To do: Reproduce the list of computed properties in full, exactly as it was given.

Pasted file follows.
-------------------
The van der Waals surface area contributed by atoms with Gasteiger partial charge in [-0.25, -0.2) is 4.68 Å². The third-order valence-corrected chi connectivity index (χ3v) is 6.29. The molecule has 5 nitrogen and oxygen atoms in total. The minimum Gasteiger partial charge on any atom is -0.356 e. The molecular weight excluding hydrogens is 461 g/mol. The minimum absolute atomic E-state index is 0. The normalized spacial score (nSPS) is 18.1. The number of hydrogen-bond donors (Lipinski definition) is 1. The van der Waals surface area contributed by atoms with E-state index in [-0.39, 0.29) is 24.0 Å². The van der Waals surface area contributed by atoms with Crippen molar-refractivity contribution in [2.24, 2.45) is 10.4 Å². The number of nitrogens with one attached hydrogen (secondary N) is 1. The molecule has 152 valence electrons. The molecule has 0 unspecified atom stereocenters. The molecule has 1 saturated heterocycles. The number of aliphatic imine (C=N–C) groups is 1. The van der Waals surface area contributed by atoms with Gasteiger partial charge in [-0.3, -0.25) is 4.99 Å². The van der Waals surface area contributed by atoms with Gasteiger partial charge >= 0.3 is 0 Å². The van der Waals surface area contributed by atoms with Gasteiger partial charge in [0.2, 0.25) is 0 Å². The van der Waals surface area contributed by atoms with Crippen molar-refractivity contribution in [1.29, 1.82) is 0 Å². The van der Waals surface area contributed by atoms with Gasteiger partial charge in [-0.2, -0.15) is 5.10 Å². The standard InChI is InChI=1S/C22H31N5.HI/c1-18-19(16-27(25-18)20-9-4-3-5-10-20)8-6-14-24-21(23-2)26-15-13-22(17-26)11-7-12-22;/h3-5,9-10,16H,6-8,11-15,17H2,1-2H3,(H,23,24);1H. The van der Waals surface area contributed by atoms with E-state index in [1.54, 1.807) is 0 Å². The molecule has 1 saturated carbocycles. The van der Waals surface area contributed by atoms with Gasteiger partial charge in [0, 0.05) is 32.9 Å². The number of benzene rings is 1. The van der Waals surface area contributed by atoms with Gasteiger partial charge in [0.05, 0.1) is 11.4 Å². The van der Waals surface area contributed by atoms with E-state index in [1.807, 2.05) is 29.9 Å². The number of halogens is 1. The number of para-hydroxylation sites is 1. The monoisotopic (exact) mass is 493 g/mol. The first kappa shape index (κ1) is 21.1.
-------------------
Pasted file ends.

The van der Waals surface area contributed by atoms with Gasteiger partial charge in [-0.25, -0.2) is 4.68 Å². The third-order valence-corrected chi connectivity index (χ3v) is 6.29. The molecule has 5 nitrogen and oxygen atoms in total. The minimum Gasteiger partial charge on any atom is -0.356 e. The molecular weight excluding hydrogens is 461 g/mol. The minimum absolute atomic E-state index is 0. The normalized spacial score (nSPS) is 18.1. The number of hydrogen-bond donors (Lipinski definition) is 1. The van der Waals surface area contributed by atoms with E-state index in [-0.39, 0.29) is 24.0 Å². The van der Waals surface area contributed by atoms with Crippen molar-refractivity contribution in [2.24, 2.45) is 10.4 Å². The number of nitrogens with one attached hydrogen (secondary N) is 1. The molecule has 152 valence electrons. The molecule has 0 unspecified atom stereocenters. The molecule has 1 saturated heterocycles. The number of aliphatic imine (C=N–C) groups is 1. The van der Waals surface area contributed by atoms with Gasteiger partial charge in [-0.3, -0.25) is 4.99 Å². The van der Waals surface area contributed by atoms with Gasteiger partial charge >= 0.3 is 0 Å². The van der Waals surface area contributed by atoms with Gasteiger partial charge in [0.2, 0.25) is 0 Å². The van der Waals surface area contributed by atoms with Crippen molar-refractivity contribution in [1.29, 1.82) is 0 Å². The van der Waals surface area contributed by atoms with Gasteiger partial charge in [-0.2, -0.15) is 5.10 Å². The standard InChI is InChI=1S/C22H31N5.HI/c1-18-19(16-27(25-18)20-9-4-3-5-10-20)8-6-14-24-21(23-2)26-15-13-22(17-26)11-7-12-22;/h3-5,9-10,16H,6-8,11-15,17H2,1-2H3,(H,23,24);1H. The van der Waals surface area contributed by atoms with E-state index in [1.54, 1.807) is 0 Å². The molecule has 1 saturated carbocycles. The van der Waals surface area contributed by atoms with Gasteiger partial charge in [0, 0.05) is 32.9 Å². The number of benzene rings is 1. The van der Waals surface area contributed by atoms with Gasteiger partial charge in [0.05, 0.1) is 11.4 Å². The van der Waals surface area contributed by atoms with E-state index in [1.807, 2.05) is 29.9 Å². The number of halogens is 1. The number of para-hydroxylation sites is 1. The monoisotopic (exact) mass is 493 g/mol. The first kappa shape index (κ1) is 21.1.